JACK JEFFERY , Associated Press
ABU DIS, West Bank — More than a year after his son was killed by Israeli forces under disputed circumstances in the occupied West Bank, Mustafa Erekat is still seeking his remains.
It is one of dozens of cases in which Israel is holding the remains of Palestinians killed in conflict, citing the need to deter attacks and potentially exchange them for the remains of two Israeli soldiers held by the Palestinian militant group Hamas in the Gaza Strip.
The Palestinians and human rights groups view the practice of holding bodies as a form of collective punishment that inflicts further suffering on bereaved families.
“They have no right to keep my son, and it is my right for my son to have a good funeral,” Erekat said.
The Jerusalem Legal Aid and Human Rights Center, a Palestinian rights group, says Israel is holding the bodies of at least 82 Palestinians since the policy was established in 2015. It says many are buried in secret cemeteries where the plots are only marked by plaques of numbers. Hamas holds the remains of the two Israeli soldiers killed during the 2014 Gaza war in an undisclosed location.
Last year, Israel’s Security Cabinet expanded the policy to include the holding of the remains of all Palestinians killed during alleged attacks, and not just those connected to Hamas. Israel considers Hamas, which rules Gaza, a terrorist group.
Defense Minister Benny Gantz said at the time that holding the remains deterred attacks and would help ensure the return of Israeli captives and remains. The Defense Ministry declined to comment on the policy.
One of the bodies is that of Erekat’s son, Ahmed, who Israeli officials say was shot and killed after deliberately plowing into a military checkpoint in June 2020. Security camera footage shows the car veering into a group of Israeli soldiers and sending one of them flying back. Ahmed steps out of the car and raises one of his hands before he is shot multiple times and falls to the ground.
His family says it was an accident. Mustafa said his son was passing through the checkpoint on his way to the nearby city of Bethlehem to buy clothes for his sister’s wedding later that night. The shooting attracted widespread attention, in part because Ahmed was the nephew of Saeb Erekat, a veteran Palestinian spokesman and negotiator who died last year.
Ahmed was to get married soon, his father said: “He had a house that was ready for him.”
To this day, he has no idea where his son’s remains are.
Omar Shakir, the Israel and Palestine director at the New York-based Human Rights Watch, said Israel has turned “corpses into bargaining chips.” The policy is “deliberately and unlawfully punishing the families of the deceased, who are not accused of any wrongdoing,” he said.
Israel has a long history of exchanging prisoners and remains with its enemies. In 2011, it traded more than 1,000 Palestinian prisoners for an Israeli soldier who had been captured by Palestinian militants five years earlier and was being held in Gaza.
In 2008, it traded five Lebanese prisoners, including a notorious militant, and the remains of nearly 200 Lebanese and Palestinians killed in fighting, for the remains of two Israeli soldiers captured by the Lebanese militant Hezbollah group two years earlier.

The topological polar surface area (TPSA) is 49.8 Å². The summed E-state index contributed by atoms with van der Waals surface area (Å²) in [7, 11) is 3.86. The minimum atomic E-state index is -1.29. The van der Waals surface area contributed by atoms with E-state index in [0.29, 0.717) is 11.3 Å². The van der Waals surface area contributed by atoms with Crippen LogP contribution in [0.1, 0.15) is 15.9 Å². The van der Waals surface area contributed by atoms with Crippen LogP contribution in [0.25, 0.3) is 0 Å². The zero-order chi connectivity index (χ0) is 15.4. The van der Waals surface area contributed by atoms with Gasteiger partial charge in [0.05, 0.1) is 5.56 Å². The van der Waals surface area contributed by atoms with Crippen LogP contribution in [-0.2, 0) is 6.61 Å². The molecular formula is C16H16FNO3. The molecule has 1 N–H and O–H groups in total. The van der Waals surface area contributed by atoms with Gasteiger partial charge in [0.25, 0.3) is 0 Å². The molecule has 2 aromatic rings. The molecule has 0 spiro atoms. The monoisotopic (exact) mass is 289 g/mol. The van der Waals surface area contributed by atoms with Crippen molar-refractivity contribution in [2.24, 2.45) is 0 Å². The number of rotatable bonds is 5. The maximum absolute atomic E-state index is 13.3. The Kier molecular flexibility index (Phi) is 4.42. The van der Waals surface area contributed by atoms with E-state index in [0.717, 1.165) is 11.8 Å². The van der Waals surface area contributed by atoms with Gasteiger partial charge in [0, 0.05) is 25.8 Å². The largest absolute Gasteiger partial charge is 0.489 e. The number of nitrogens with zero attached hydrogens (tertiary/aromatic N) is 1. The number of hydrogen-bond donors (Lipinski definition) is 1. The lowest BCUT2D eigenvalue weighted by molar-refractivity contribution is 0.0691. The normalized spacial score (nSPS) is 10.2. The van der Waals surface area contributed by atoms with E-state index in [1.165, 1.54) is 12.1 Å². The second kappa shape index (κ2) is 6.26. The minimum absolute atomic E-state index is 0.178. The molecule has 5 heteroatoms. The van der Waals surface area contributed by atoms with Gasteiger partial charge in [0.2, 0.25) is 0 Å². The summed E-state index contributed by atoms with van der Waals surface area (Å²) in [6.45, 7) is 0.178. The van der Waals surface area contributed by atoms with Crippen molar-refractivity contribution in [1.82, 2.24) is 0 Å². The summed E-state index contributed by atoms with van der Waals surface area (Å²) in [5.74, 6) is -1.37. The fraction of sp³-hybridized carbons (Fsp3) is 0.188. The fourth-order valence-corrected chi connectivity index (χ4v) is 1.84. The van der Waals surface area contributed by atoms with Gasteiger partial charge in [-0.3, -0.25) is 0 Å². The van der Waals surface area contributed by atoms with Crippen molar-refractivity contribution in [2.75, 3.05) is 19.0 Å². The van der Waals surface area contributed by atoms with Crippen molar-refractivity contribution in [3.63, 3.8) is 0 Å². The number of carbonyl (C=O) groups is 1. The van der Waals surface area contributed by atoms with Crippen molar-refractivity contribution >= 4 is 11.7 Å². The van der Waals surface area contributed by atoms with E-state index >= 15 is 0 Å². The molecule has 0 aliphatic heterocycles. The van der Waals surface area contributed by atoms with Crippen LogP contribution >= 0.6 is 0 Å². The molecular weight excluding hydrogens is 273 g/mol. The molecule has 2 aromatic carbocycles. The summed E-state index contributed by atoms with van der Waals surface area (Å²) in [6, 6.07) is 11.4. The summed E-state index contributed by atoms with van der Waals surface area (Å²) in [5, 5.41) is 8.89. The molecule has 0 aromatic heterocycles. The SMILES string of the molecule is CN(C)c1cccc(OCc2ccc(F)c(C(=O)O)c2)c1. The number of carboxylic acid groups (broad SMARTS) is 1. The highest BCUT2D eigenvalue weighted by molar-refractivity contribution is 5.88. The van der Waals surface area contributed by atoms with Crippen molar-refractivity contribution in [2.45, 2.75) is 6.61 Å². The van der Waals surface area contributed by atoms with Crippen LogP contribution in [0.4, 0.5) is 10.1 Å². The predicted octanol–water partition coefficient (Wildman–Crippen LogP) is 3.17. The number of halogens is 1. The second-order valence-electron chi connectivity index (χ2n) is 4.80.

Egypt has been mediating negotiations over a similar agreement that would return the remains of the two soldiers, as well as two Israeli civilians believed to be alive, held by Hamas in Gaza.
In the meantime, the Erekats and other Palestinian families must turn to Israel’s Supreme Court in a process involving multiple hearings that can drag on for years.
The court denied a recent appeal by the Erekats, citing confidential information submitted by the military. Mustafa Erekat says the system is rigged. He accused the court of dragging its feet until the policy on holding the remains was expanded and then relying on secret evidence.
Mohammed Aliyan, spokesman for six Palestinian families who filed a Supreme Court petition for the return of their relatives’ bodies in 2016, said the judges initially sided with the families before an appeal from the military.
“They always go along with the military’s demands,” Aliyan told The Associated Press, “They are afraid to take any decision against them.”
Liron Libman, an expert on military law at the Israel Democracy Institute, said there are situations where certain pieces of information can’t be made public for fear of exposing protected sources or special operations.
“Each side has the right to request a postponement of the hearing, and the court will accept the request if it believes it is for a justifiable reason,” Libman told the AP.
Even if a family’s petition is successful, locating relatives’ bodies for exhumation can pose further challenges, especially in cases when bodies were buried decades ago.
Rami Saleh, the director of Jerusalem Legal Aid and Human Rights Center, said his organization has dealt with cases where Israeli authorities were unable to locate bodies and also those where Palestinian family members needed to take DNA tests to confirm the remains of a relative.
Mustafa said he has not given up hope and intends to challenge the Supreme Court’s decision. In the meantime, he and Aliyan, the spokesman for the other families, attend weekly sit-ins calling for the release of all bodies held by Israeli authorities.
“The feeling of not being able to bury your relative’s body is more painful than their death,” Aliyan said.